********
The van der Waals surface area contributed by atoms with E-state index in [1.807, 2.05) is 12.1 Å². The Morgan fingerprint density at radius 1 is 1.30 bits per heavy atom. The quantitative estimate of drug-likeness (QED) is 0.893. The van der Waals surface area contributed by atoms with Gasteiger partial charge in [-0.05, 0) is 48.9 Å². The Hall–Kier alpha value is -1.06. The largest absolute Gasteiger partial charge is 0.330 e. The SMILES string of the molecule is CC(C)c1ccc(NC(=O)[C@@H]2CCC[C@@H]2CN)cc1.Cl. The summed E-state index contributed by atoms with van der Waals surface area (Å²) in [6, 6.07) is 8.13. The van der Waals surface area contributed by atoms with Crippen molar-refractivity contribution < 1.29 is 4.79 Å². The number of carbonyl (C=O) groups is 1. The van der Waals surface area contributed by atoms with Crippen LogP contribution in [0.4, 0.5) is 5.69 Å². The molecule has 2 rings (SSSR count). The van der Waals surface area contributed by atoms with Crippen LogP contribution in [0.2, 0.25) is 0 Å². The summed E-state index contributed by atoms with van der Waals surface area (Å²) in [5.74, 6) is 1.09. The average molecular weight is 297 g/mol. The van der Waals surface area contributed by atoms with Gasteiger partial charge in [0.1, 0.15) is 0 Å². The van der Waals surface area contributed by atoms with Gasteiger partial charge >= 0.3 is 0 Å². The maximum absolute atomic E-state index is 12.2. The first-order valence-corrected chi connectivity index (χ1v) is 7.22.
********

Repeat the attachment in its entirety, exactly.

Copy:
The van der Waals surface area contributed by atoms with E-state index in [1.807, 2.05) is 12.1 Å². The Morgan fingerprint density at radius 1 is 1.30 bits per heavy atom. The quantitative estimate of drug-likeness (QED) is 0.893. The van der Waals surface area contributed by atoms with Gasteiger partial charge in [-0.05, 0) is 48.9 Å². The Hall–Kier alpha value is -1.06. The largest absolute Gasteiger partial charge is 0.330 e. The SMILES string of the molecule is CC(C)c1ccc(NC(=O)[C@@H]2CCC[C@@H]2CN)cc1.Cl. The summed E-state index contributed by atoms with van der Waals surface area (Å²) in [6, 6.07) is 8.13. The van der Waals surface area contributed by atoms with Crippen molar-refractivity contribution < 1.29 is 4.79 Å². The number of carbonyl (C=O) groups is 1. The van der Waals surface area contributed by atoms with Crippen LogP contribution in [0.4, 0.5) is 5.69 Å². The molecule has 2 rings (SSSR count). The van der Waals surface area contributed by atoms with Crippen LogP contribution in [0.2, 0.25) is 0 Å². The summed E-state index contributed by atoms with van der Waals surface area (Å²) in [5.74, 6) is 1.09. The average molecular weight is 297 g/mol. The van der Waals surface area contributed by atoms with Gasteiger partial charge in [0.1, 0.15) is 0 Å². The van der Waals surface area contributed by atoms with Gasteiger partial charge >= 0.3 is 0 Å². The maximum absolute atomic E-state index is 12.2. The first-order valence-corrected chi connectivity index (χ1v) is 7.22.